Researchers are developing artificial intelligence that will detect early-stage dementia
The dream is to use the technology for mass screening of the population to uncover dementia, researcher says.
Artificial intelligence (AI) can be useful in healthcare.
AI can help with interpreting images and free up time for the radiologists.
A new study from Sweden showed, for example, that AI-supported mammography led to 20 per cent more cancer cases being detected, according to NRK (link in Norwegian).
The EU research project AI-Mind focuses on artificial intelligence and health.
The goal is to be able to identify who in the group with mild cognitive impairment is at high risk of developing dementia. They could be identified several years before a diagnosis is made today.
The research is led by Ira Haraldsen at Oslo University Hospital.
People with mild cognitive impairment have begun to experience that their memory is failing and have some problems with reasoning and attention. But that does not necessarily mean they have, or will develop, dementia.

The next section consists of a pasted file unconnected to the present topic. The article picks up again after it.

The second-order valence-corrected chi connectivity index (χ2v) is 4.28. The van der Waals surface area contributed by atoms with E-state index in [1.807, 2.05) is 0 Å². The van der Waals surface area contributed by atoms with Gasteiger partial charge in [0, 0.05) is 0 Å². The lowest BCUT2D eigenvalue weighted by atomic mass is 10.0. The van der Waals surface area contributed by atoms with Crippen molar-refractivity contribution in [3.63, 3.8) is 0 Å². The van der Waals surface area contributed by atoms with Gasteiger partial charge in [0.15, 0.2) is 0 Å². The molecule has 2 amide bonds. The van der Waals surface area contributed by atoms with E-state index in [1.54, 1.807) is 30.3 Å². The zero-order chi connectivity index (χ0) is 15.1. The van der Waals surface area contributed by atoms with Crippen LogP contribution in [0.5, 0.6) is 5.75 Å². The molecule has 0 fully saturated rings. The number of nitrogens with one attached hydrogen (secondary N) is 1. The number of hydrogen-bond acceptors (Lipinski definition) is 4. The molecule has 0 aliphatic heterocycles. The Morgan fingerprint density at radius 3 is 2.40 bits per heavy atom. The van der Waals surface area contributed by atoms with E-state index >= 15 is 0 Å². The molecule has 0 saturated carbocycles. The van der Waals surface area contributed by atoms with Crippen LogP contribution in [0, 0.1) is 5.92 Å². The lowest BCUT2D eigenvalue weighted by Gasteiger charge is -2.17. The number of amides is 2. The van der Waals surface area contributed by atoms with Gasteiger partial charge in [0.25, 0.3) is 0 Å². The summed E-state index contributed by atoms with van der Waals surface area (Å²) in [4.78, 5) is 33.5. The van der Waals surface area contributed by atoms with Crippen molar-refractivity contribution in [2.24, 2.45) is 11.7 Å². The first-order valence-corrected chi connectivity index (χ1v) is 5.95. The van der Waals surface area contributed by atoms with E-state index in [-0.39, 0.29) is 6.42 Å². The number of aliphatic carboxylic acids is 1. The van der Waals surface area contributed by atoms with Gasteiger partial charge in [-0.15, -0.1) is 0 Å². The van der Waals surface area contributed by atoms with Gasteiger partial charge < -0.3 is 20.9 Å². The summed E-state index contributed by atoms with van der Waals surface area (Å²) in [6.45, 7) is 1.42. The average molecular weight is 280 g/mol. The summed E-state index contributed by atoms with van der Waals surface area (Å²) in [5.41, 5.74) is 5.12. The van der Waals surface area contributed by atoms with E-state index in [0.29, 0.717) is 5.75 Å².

“It comes too late”
“The background for our project is a worldwide clinical need. Currently, we are not able to predict your risk of developing dementia if you are affected by mild cognitive impairment,” Ira Haraldsen said during a recent event at Arendalsuka, an annual political festival in Norway.
She believes that the dementia diagnosis comes too late. It comes after clear symptoms have appeared.
“By then, you can alleviate symptoms but you can’t affect the course of the disease. What we want is to shift the diagnosis into another time window,” she said.